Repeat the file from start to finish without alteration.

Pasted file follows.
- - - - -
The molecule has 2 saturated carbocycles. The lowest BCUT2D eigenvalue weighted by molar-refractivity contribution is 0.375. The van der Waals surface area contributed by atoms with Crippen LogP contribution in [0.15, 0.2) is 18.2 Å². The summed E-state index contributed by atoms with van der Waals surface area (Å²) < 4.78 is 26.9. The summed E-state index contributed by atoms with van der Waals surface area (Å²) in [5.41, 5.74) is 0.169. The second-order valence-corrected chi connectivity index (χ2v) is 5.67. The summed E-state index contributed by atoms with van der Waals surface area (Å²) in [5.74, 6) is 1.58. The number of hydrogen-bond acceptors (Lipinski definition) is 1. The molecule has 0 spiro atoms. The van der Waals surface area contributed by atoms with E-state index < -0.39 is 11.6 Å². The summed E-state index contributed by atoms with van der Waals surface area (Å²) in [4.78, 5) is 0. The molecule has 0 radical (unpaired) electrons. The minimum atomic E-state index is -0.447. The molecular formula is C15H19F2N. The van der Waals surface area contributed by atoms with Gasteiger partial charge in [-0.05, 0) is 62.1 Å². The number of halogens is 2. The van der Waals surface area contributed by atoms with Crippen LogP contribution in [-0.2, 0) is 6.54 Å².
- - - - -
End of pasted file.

The molecule has 2 saturated carbocycles. The lowest BCUT2D eigenvalue weighted by molar-refractivity contribution is 0.375. The van der Waals surface area contributed by atoms with Crippen LogP contribution in [0.15, 0.2) is 18.2 Å². The summed E-state index contributed by atoms with van der Waals surface area (Å²) < 4.78 is 26.9. The summed E-state index contributed by atoms with van der Waals surface area (Å²) in [5.41, 5.74) is 0.169. The second-order valence-corrected chi connectivity index (χ2v) is 5.67. The summed E-state index contributed by atoms with van der Waals surface area (Å²) in [5.74, 6) is 1.58. The number of hydrogen-bond acceptors (Lipinski definition) is 1. The molecule has 0 spiro atoms. The van der Waals surface area contributed by atoms with E-state index < -0.39 is 11.6 Å². The summed E-state index contributed by atoms with van der Waals surface area (Å²) in [4.78, 5) is 0. The molecule has 0 radical (unpaired) electrons. The minimum atomic E-state index is -0.447. The molecular formula is C15H19F2N. The van der Waals surface area contributed by atoms with Gasteiger partial charge in [-0.05, 0) is 62.1 Å². The number of halogens is 2. The van der Waals surface area contributed by atoms with Crippen LogP contribution in [-0.2, 0) is 6.54 Å².